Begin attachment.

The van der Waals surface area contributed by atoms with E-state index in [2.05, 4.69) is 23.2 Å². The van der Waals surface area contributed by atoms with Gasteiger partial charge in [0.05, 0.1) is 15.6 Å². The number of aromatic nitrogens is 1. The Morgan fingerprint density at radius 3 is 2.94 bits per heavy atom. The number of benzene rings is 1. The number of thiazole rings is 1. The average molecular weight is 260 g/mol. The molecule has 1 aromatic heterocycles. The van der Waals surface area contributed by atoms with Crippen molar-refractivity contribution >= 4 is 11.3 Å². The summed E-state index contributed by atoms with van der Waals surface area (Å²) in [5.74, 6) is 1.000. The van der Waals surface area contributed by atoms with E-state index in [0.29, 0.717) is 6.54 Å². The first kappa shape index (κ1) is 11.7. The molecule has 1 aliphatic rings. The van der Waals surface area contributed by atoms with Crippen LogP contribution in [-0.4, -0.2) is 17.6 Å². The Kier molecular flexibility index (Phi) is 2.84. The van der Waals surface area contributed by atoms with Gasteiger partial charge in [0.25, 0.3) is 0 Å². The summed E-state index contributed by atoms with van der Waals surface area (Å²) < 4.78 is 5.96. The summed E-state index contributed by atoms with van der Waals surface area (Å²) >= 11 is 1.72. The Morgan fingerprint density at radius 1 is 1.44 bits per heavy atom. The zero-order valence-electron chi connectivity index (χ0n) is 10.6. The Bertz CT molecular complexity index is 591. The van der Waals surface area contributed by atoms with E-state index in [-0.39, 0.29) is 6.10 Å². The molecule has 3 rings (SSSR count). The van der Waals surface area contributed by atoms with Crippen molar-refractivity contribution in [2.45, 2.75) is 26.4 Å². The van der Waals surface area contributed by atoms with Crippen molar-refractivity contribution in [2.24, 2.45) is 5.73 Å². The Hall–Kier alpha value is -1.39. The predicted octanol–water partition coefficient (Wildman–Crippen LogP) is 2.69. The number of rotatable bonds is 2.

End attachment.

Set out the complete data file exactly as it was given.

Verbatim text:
The van der Waals surface area contributed by atoms with E-state index in [2.05, 4.69) is 23.2 Å². The van der Waals surface area contributed by atoms with Gasteiger partial charge in [0.05, 0.1) is 15.6 Å². The number of aromatic nitrogens is 1. The Morgan fingerprint density at radius 3 is 2.94 bits per heavy atom. The number of benzene rings is 1. The number of thiazole rings is 1. The average molecular weight is 260 g/mol. The molecule has 1 aromatic heterocycles. The van der Waals surface area contributed by atoms with Crippen molar-refractivity contribution >= 4 is 11.3 Å². The summed E-state index contributed by atoms with van der Waals surface area (Å²) in [5.74, 6) is 1.000. The van der Waals surface area contributed by atoms with E-state index in [0.29, 0.717) is 6.54 Å². The first kappa shape index (κ1) is 11.7. The molecule has 1 aliphatic rings. The van der Waals surface area contributed by atoms with Crippen LogP contribution in [-0.4, -0.2) is 17.6 Å². The Kier molecular flexibility index (Phi) is 2.84. The van der Waals surface area contributed by atoms with Gasteiger partial charge in [0.25, 0.3) is 0 Å². The summed E-state index contributed by atoms with van der Waals surface area (Å²) < 4.78 is 5.96. The summed E-state index contributed by atoms with van der Waals surface area (Å²) >= 11 is 1.72. The Morgan fingerprint density at radius 1 is 1.44 bits per heavy atom. The zero-order valence-electron chi connectivity index (χ0n) is 10.6. The Bertz CT molecular complexity index is 591. The van der Waals surface area contributed by atoms with E-state index in [-0.39, 0.29) is 6.10 Å². The molecule has 3 rings (SSSR count). The van der Waals surface area contributed by atoms with Crippen molar-refractivity contribution in [2.45, 2.75) is 26.4 Å². The van der Waals surface area contributed by atoms with Crippen molar-refractivity contribution in [2.24, 2.45) is 5.73 Å². The Hall–Kier alpha value is -1.39. The predicted octanol–water partition coefficient (Wildman–Crippen LogP) is 2.69. The number of rotatable bonds is 2.